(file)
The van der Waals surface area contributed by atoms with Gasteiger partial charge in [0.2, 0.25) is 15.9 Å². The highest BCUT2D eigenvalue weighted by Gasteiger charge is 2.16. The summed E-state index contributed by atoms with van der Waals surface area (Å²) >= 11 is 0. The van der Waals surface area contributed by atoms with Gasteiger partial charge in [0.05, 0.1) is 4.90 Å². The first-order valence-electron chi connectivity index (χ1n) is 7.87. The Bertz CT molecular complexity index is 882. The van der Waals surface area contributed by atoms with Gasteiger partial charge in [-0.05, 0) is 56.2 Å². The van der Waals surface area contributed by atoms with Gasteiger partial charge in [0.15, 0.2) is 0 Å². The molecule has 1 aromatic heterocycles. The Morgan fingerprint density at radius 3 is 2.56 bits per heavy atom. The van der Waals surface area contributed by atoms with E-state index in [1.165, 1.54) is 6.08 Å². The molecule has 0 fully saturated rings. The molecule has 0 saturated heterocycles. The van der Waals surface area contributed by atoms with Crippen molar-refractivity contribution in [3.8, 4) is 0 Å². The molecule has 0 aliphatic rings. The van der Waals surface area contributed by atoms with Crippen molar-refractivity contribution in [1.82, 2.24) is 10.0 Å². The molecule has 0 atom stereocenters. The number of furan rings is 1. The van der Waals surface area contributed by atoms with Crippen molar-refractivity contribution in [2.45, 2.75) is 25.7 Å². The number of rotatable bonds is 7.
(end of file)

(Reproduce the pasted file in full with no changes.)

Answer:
The van der Waals surface area contributed by atoms with Gasteiger partial charge in [0.2, 0.25) is 15.9 Å². The highest BCUT2D eigenvalue weighted by Gasteiger charge is 2.16. The summed E-state index contributed by atoms with van der Waals surface area (Å²) >= 11 is 0. The van der Waals surface area contributed by atoms with Gasteiger partial charge in [0.05, 0.1) is 4.90 Å². The first-order valence-electron chi connectivity index (χ1n) is 7.87. The Bertz CT molecular complexity index is 882. The van der Waals surface area contributed by atoms with Gasteiger partial charge in [-0.05, 0) is 56.2 Å². The van der Waals surface area contributed by atoms with Gasteiger partial charge in [0.15, 0.2) is 0 Å². The molecule has 1 aromatic heterocycles. The Morgan fingerprint density at radius 3 is 2.56 bits per heavy atom. The van der Waals surface area contributed by atoms with E-state index in [1.165, 1.54) is 6.08 Å². The molecule has 0 fully saturated rings. The molecule has 0 saturated heterocycles. The van der Waals surface area contributed by atoms with Crippen molar-refractivity contribution in [3.8, 4) is 0 Å². The molecule has 0 aliphatic rings. The van der Waals surface area contributed by atoms with Crippen molar-refractivity contribution in [1.82, 2.24) is 10.0 Å². The molecule has 0 atom stereocenters. The number of furan rings is 1. The van der Waals surface area contributed by atoms with Crippen molar-refractivity contribution in [2.45, 2.75) is 25.7 Å². The number of rotatable bonds is 7.